JPS Team Members Good as Gold When Code Yellow Called

May 14th, 2019

When circumstances are the most challenging, the team at JPS Health Network shines at its brightest.

As April came to an end and May began, JPS was challenged with a sudden increase in Emergency Department patients, causing a Code Yellow situation to be declared. About 20 percent more people than usual came to the hospital in need of care, stretching resources and putting pressure on team members.

JPS Health Network leaders make plans in the Code Yellow command center

JPS Health Network leaders make plans in the Code Yellow command center

To relieve the stress, other JPS departments sent all the on-duty help they could muster to the Emergency Department while many workers who had planned to enjoy their scheduled day off volunteered to come in to assist in care of patients. Meanwhile, health network Emergency Management leaders worked with community partners to line up help outside of the hospital’s four walls.

“We basically had a perfect storm of people who got very, very sick at the same time,” Lance Lynch, Director of Emergency Management, explained about the cause of the Code Yellow. “Not only were there a lot of folks in need of help, there were a lot of them with cases too serious to triage, treat and turn around quickly. A high percentage of them had to be admitted.”

When a Code Yellow is called, an organization-wide request is made for anyone who can help to join the effort. Christi Nguyen, Executive Director of Medical Surgical Services, said it’s heartwarming to see how many dedicated people who work at JPS answer the call of duty.

“Any time we’re in saturation, every single nursing unit works together, helping out any way they can,” Nguyen said. “It’s reassuring to know that when a department here needs help, there are always team members who are willing to jump in and assist. It says a lot about the people who work here.”

According to Jesse DeWaard, Executive Director of Emergency Services, an average day in the Emergency Department includes about 350 patient visits. During the Code Yellow, the volume shot up to a high of 428 people requiring care on the busiest day.

Lynch said 40 temporary patient beds were brought in by the North Central Texas Trauma Regional Advisory Council within an hour of the Code Yellow being declared and the agency offered to set up temporary triage facilities on the JPS Grounds. MedStar Mobile Healthcare volunteered to bring in an Ambus, which, as it sounds, is a bus that is used as an ambulance to handle up to 20 patients at once.

“We had things under control so we didn’t need the mobile hospital or the Ambus,” Lynch said. “But it was nice to know they were one phone call away if we did. Those things don’t happen without a lot of conversations and shaking hands in advance. Sometimes, it’s not if you know all the answers, it’s about knowing who to call when you need them.”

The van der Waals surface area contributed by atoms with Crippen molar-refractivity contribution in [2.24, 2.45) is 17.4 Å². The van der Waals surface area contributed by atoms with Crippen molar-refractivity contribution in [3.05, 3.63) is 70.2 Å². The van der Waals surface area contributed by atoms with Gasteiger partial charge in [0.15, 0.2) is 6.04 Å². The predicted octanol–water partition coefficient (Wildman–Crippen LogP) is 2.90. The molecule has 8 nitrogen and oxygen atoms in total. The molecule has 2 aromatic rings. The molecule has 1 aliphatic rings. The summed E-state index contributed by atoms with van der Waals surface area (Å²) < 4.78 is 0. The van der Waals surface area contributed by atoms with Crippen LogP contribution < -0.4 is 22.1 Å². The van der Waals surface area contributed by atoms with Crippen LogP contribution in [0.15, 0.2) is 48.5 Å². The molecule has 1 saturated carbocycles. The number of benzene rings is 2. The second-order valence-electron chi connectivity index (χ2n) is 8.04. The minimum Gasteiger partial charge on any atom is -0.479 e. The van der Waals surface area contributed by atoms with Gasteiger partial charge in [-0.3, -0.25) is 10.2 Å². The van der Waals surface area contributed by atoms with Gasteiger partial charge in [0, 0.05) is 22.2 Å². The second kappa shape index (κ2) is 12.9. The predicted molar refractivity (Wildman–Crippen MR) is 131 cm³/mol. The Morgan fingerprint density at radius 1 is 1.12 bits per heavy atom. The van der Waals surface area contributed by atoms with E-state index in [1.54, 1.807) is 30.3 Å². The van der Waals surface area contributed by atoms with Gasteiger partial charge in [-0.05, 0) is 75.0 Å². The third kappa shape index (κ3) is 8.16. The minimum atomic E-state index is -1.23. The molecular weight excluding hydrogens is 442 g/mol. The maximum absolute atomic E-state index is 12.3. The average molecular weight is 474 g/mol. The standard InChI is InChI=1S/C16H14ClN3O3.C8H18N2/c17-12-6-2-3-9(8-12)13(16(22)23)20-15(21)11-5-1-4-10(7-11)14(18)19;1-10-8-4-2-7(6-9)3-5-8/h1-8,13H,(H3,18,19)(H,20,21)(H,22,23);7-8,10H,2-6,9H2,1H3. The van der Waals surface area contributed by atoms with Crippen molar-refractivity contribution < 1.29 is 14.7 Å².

While leaders continued to work out logistics around a conference table, JPS team members made sure the plans were carried out.

Eric Ryan, an Emergency Medical Technician in the Clinical Decision Unit. was planning to enjoy his regular day off Tuesday when he got a call asking if he could come in to work. He volunteered to work a 12-hour extra shift.

“I went to the Emergency Department and sat with patients who needed to be observed,” said Ryan, who added he never even considered saying no. “When the ER is going through a hard time, we’re all going through a hard time. I was a little bit worn out, but I felt like I did the right thing, and that’s what’s important.”

Transportation Services was already shorthanded before the Code Yellow was called, with only three patient transporters on duty as opposed to its normal six day shift workers, according to Geneva Crow, Manager of Patient Transport and Mail. Those workers were taken off their normal rounds, transporting about 160 patients a day, and sent to the Emergency Department to help out, requiring nurses in other departments to handle transportation of patients once they were admitted, transferred or discharged.

Transporter Doris Sam was scheduled to be off Tuesday. But she volunteered to come in for five hours, pushing wheelchairs to take patients where they need to be.

“I just enjoy feeling like I was able to help out,” Sam explained when asked why she sacrificed her day off. “They had a lot of people in the hospital. If I can do something about it, why wouldn’t I?”

Lynch said he was impressed at how quickly team members were able to resolve the Code Yellow situation. When it was called, health network leaders thought it would take several days to clear the backlog of patients. In the end, it took about two, thanks to help from team members and community partners. While the 48 hour or so the Code Yellow was in effect was a tough time for those who pitched in, the experience was an invaluable lesson, he said.

“The focus of Emergency Management is preparedness,” Lynch said. “So every time we have an event like this is a chance for us to learn and be more prepared for the future. We can figure out what we did wrong and try to make it right and what we did right to try to make it even better.”


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